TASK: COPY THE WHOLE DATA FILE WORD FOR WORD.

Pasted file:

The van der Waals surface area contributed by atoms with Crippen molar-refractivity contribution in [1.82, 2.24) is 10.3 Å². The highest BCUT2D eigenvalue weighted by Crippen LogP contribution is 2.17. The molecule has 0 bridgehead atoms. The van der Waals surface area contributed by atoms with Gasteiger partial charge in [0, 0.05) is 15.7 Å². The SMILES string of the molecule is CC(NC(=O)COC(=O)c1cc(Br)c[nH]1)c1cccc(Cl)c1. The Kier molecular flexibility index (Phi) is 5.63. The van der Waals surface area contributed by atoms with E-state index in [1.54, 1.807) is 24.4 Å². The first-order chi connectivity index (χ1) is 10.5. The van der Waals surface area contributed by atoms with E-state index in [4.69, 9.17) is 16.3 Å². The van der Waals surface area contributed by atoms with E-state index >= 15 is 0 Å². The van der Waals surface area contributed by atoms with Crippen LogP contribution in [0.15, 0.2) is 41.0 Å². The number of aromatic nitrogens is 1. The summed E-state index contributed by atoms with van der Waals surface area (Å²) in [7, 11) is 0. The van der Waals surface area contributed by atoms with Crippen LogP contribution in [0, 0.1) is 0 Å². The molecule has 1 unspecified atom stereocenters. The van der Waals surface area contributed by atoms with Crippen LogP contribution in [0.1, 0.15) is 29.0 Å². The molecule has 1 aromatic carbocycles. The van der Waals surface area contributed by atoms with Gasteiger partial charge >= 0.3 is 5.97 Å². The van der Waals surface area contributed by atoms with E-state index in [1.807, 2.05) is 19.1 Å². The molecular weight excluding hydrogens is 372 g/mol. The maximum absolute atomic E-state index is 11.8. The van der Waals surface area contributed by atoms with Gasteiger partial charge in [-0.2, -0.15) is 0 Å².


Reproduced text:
The van der Waals surface area contributed by atoms with Crippen molar-refractivity contribution in [1.82, 2.24) is 10.3 Å². The highest BCUT2D eigenvalue weighted by Crippen LogP contribution is 2.17. The molecule has 0 bridgehead atoms. The van der Waals surface area contributed by atoms with Gasteiger partial charge in [0, 0.05) is 15.7 Å². The SMILES string of the molecule is CC(NC(=O)COC(=O)c1cc(Br)c[nH]1)c1cccc(Cl)c1. The Kier molecular flexibility index (Phi) is 5.63. The van der Waals surface area contributed by atoms with E-state index in [1.54, 1.807) is 24.4 Å². The first-order chi connectivity index (χ1) is 10.5. The van der Waals surface area contributed by atoms with E-state index in [4.69, 9.17) is 16.3 Å². The van der Waals surface area contributed by atoms with E-state index >= 15 is 0 Å². The van der Waals surface area contributed by atoms with Crippen LogP contribution in [0.15, 0.2) is 41.0 Å². The number of aromatic nitrogens is 1. The summed E-state index contributed by atoms with van der Waals surface area (Å²) in [7, 11) is 0. The van der Waals surface area contributed by atoms with Crippen LogP contribution in [0, 0.1) is 0 Å². The molecule has 1 unspecified atom stereocenters. The van der Waals surface area contributed by atoms with Crippen LogP contribution in [0.1, 0.15) is 29.0 Å². The molecule has 1 aromatic carbocycles. The van der Waals surface area contributed by atoms with Gasteiger partial charge >= 0.3 is 5.97 Å². The van der Waals surface area contributed by atoms with E-state index in [1.807, 2.05) is 19.1 Å². The molecular weight excluding hydrogens is 372 g/mol. The maximum absolute atomic E-state index is 11.8. The van der Waals surface area contributed by atoms with Gasteiger partial charge in [-0.2, -0.15) is 0 Å².